Health Highlights: April 26, 2006
Huge Increases in Medicaid Drug Spending Recorded Menopause Symptoms Impact Female Executives: Survey Consumer Group Hands Out 'Bitter Pill' Awards Former Boston-Area Dye Factory Linked to High Cancer Rates Allergy Drug Shouldn't Be Given to Young Children: FDA
Here are some of the latest health and medical news developments, compiled by editors of HealthDay:
Huge Increases in Medicaid Drug Spending Recorded
Medicaid spending on outpatient drugs more than doubled from 1997 to 2002, from $11.6 billion to $23.7 billion, says a study released Wednesday by the Agency for Healthcare Research and Quality (AHRQ).
The spending increase, an average of 20 percent a year, reflects both an increase in the number of prescriptions written for Medicaid enrollees -- from 301 million in 1997 to 429 million in 2002 -- and the rapid uptake of newer classes of drugs, which are often more costly, the study said.
Another factor is increased spending on behalf of disabled adults, including low-income people with serious mental illnesses.
From 1997 to 2002, there was a 50 percent increase (from 2.5 million to 3.7 million) in the number of Medicaid enrollees taking antidepressants, which contributed to a 130 percent rise in Medicaid spending on antidepressants during that period.
In 2002, antidepressants and other psychotherapeutic drugs were the largest category of drugs prescribed to Medicaid enrollees. Between 1997 and 2002, total spending for all psychotherapeutic drugs increased 127 percent.
Menopause Symptoms Impact Female Executives: Survey
Menopause symptoms cause problems in the daily lives of many female executives in the United States, says a Harris Interactive survey released Wednesday.
The survey included 622 members, age 35 and older, of the National Association for Female Executives (NAFE), who are currently experiencing menopause symptoms, or have in the past.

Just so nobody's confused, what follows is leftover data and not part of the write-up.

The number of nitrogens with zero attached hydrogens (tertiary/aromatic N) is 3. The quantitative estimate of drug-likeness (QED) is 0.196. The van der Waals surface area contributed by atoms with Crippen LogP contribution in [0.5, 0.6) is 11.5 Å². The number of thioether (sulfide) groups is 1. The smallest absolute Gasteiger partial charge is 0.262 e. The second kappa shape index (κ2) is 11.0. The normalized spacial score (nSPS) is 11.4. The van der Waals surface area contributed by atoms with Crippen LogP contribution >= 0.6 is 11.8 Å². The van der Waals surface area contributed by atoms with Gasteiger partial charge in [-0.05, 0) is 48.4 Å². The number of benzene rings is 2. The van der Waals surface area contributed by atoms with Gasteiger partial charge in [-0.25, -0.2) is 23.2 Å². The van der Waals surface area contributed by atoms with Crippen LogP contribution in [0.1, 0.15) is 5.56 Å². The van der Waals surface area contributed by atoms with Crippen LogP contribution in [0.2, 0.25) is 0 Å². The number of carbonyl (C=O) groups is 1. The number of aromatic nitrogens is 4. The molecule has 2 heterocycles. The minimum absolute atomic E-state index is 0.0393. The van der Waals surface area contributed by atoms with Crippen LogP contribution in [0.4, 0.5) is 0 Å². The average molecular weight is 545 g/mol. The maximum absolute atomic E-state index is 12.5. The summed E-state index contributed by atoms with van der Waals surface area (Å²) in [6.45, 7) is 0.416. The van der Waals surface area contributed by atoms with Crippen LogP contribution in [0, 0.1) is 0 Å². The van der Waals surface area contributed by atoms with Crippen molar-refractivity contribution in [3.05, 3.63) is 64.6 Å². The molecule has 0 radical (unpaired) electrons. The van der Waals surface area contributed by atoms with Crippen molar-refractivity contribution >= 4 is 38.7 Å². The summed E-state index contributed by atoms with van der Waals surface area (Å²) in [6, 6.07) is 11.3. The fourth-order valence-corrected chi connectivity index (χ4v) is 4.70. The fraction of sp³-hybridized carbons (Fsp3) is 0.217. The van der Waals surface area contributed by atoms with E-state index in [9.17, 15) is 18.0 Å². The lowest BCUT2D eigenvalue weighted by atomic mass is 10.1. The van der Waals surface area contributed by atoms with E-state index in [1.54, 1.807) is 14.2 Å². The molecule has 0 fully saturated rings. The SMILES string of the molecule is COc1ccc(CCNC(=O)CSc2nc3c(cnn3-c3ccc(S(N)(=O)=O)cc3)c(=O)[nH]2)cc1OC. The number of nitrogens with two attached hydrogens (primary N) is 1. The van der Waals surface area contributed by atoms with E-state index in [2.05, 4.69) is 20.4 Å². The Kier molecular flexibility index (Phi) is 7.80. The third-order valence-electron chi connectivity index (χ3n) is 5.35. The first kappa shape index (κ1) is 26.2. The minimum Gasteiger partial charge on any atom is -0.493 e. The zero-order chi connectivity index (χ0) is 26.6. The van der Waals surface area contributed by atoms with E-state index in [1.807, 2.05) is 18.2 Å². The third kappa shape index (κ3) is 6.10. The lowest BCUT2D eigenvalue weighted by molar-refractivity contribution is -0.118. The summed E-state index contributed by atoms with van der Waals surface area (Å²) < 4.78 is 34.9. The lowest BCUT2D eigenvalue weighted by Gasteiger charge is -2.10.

Eighty percent of respondents said at least one of their symptoms was problematic in their daily lives. The most common symptoms were hot flashes (84 percent) and night sweats (77 percent).
The survey also found that 72 percent of the women experienced insomnia at least once per week and 88 percent of women with menopause-associated insomnia reported feeling more fatigue during the day, 62 percent said they're more irritable, and 44 percent said they can't do their job as well.
Thirty-one percent of the women said menopausal symptoms were either extremely problematic or problematic to their romantic lives and 28 percent said the symptoms were either extremely problematic or problematic to their overall emotional well being.
"NAFE conducted this survey of menopausal symptoms to foster an open discussion of a topic long considered taboo and to encourage women to talk with their doctors and find solutions that work for them," Betty Spence, NAFE president, said in a prepared statement.
Consumer Group Hands Out 'Bitter Pill' Awards
Here are some awards that the "winners" may find tough to swallow.
The 2006 Bitter Pill Awards were revealed Wednesday by the Prescription Access Litigation Project (PAL), a U.S. national consumer organization that challenges high prescription drug prices in an effort to make them affordable for everyone.
The awards highlight overzealous and questionable marketing practices.